CEO and Co-Founder
“The reasonable man adapts himself to the world; the unreasonable one persists in trying to adapt the world to himself. Therefore all progress depends on the unreasonable man. “
-George Bernard Shaw
Weh Yeoh is a third time founder. After co-founding WhyDev, a non profit organisation committed to getting international development right, he started OIC Cambodia in 2013, and handed over leadership to a local Cambodian team in 2017. OIC is an initiative that aims to establish speech therapy as a profession in Cambodia. He has both a BA in Physiotherapy from the University of Sydney and an MA in Development Studies from the University of NSW. He has volunteered with people with disabilities in Vietnam, interned in India, studied Mandarin in Beijing, and milked yaks in Mongolia. He has been recognised by the Australian government as an Emerging Leader, amongst 15 people across ASEAN and Australia.
COO and Co-Founder
“If you get tired learn to rest, not to quit.“
Francesca Pinzone is passionate and driven to bring health services to children in need, who don’t have access. She has a MA in International Public Health (USYD), a Graduate Certificate in Social Impact (UNSW) and a Bachelor of Science, Nursing at UTS.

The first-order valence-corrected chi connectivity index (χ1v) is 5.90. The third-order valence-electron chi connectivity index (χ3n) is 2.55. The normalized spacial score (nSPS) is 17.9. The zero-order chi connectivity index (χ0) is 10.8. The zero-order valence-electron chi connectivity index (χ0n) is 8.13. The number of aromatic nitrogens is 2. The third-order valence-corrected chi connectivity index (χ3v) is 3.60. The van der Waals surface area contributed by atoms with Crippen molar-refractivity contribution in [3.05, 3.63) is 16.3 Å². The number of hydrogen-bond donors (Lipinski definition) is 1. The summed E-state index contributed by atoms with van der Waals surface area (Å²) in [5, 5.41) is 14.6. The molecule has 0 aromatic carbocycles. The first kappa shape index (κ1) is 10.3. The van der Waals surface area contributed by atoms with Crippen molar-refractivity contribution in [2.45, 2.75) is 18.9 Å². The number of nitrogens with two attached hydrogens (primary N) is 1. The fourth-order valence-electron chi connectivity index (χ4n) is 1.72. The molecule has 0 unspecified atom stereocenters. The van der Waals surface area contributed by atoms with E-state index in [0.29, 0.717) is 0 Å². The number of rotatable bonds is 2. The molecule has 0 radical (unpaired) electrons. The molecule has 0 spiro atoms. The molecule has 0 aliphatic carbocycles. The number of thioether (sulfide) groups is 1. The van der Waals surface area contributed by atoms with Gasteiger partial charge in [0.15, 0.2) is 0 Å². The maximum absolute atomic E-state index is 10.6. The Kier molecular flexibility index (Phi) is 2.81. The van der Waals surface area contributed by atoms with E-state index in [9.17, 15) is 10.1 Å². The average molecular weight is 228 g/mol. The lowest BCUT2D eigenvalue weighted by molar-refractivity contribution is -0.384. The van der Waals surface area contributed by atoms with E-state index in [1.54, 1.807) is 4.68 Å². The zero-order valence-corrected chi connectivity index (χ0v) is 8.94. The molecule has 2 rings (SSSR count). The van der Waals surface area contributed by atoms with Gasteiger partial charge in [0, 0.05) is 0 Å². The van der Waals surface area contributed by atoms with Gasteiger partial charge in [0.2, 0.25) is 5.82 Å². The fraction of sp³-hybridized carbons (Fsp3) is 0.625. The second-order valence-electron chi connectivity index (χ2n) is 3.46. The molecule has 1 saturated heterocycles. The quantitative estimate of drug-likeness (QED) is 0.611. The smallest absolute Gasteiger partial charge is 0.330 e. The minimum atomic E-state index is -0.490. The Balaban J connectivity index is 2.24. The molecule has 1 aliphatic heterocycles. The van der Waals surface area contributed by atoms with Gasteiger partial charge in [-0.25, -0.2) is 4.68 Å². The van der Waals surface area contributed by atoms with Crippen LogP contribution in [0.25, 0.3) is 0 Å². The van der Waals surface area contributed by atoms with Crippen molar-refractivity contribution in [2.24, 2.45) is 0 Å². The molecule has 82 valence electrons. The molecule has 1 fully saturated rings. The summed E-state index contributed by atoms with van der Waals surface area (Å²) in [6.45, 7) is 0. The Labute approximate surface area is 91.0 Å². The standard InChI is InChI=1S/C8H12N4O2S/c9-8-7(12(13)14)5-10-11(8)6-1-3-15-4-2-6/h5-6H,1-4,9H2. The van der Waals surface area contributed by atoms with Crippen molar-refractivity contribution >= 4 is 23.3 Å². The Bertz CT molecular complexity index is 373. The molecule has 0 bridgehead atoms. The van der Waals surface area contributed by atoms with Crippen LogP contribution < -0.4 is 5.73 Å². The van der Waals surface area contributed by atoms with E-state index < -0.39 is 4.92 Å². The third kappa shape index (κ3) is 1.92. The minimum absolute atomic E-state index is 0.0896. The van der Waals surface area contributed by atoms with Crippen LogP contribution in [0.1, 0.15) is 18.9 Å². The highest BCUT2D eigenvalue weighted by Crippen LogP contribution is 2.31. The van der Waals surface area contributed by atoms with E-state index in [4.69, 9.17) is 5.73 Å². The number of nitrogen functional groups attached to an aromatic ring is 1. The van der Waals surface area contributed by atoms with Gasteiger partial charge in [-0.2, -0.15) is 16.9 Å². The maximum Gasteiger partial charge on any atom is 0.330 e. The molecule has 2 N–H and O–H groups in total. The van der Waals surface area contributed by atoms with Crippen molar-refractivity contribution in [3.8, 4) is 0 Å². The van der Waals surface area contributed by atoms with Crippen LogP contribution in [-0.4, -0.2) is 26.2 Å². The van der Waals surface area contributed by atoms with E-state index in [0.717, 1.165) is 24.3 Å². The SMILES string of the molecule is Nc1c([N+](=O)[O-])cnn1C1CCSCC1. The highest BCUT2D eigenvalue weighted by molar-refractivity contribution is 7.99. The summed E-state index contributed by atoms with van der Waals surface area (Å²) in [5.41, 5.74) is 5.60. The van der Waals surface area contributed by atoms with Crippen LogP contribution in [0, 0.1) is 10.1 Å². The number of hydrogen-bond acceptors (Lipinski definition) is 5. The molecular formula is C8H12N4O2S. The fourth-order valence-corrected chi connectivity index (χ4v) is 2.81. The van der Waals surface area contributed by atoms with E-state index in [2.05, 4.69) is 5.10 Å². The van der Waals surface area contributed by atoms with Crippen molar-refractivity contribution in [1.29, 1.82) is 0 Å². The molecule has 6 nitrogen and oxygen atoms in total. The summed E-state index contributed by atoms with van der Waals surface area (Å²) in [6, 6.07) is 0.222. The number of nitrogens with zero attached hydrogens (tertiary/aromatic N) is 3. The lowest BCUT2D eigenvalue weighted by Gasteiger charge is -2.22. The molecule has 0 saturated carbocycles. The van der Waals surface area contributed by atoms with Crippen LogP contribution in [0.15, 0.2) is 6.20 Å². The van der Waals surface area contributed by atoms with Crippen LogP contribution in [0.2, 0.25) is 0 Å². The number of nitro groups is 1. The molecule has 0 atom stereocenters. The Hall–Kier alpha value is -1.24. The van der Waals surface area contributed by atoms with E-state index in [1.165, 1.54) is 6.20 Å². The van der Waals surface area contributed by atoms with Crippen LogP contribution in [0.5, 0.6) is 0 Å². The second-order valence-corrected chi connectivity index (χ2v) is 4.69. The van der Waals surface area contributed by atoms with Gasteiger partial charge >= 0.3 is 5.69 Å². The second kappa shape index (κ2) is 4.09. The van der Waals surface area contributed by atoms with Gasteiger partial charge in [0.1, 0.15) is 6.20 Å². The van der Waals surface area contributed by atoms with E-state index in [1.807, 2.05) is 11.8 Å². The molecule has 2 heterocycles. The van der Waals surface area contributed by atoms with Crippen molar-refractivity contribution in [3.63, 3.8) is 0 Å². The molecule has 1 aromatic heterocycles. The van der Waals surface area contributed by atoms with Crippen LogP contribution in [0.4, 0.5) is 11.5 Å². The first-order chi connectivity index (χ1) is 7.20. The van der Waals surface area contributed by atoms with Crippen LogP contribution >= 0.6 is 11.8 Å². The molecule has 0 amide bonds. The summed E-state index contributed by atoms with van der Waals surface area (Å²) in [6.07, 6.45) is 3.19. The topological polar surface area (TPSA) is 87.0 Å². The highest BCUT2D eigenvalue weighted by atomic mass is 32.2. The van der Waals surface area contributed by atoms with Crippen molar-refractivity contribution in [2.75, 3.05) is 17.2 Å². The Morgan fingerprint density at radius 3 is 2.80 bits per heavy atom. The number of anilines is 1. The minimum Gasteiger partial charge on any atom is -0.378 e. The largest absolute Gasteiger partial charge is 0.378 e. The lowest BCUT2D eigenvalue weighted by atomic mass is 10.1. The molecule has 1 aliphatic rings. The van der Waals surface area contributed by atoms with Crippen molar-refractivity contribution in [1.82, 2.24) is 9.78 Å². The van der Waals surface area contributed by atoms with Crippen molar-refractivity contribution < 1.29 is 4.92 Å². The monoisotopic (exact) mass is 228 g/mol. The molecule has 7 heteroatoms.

Francesca has over ten years experience working in non-profit organisations and in international development, having previously worked for Medecins Sans Frontieres in Pakistan, UNICEF in India and CanTeen in Australia, and also currently teaches Creating Social Change: From Innovation to Impact at UNSW Sydney with the Centre for Social Impact. Prior to this Francesca was the Collective Impact Project Manager at the Centre for Social Impact working with both CSI and Collaboration for Impact.
CCO and Co-Founder
“Start with what is right rather than what is acceptable.“
Ed is an accidental speech pathologist and PhD candidate, and has practiced across rural and remote communities for the last 8 years. Ed is also a SARRAH board member, and sits on the Clinical Council at the Western NSW PHN.
In his spare time, you’ll probably find Ed playing cricket, talking cricket, or watching cricket (with his cat, Katich, who is named after his favourite cricketer of course). He has also been known to integrate cricket and cricket trivia into his work with clients who share his passion.
Ed is keen to learn from people with disability about how allied health can support them to live the life that they want, and would like to support them to advocate on their terms, especially in rural and remote areas.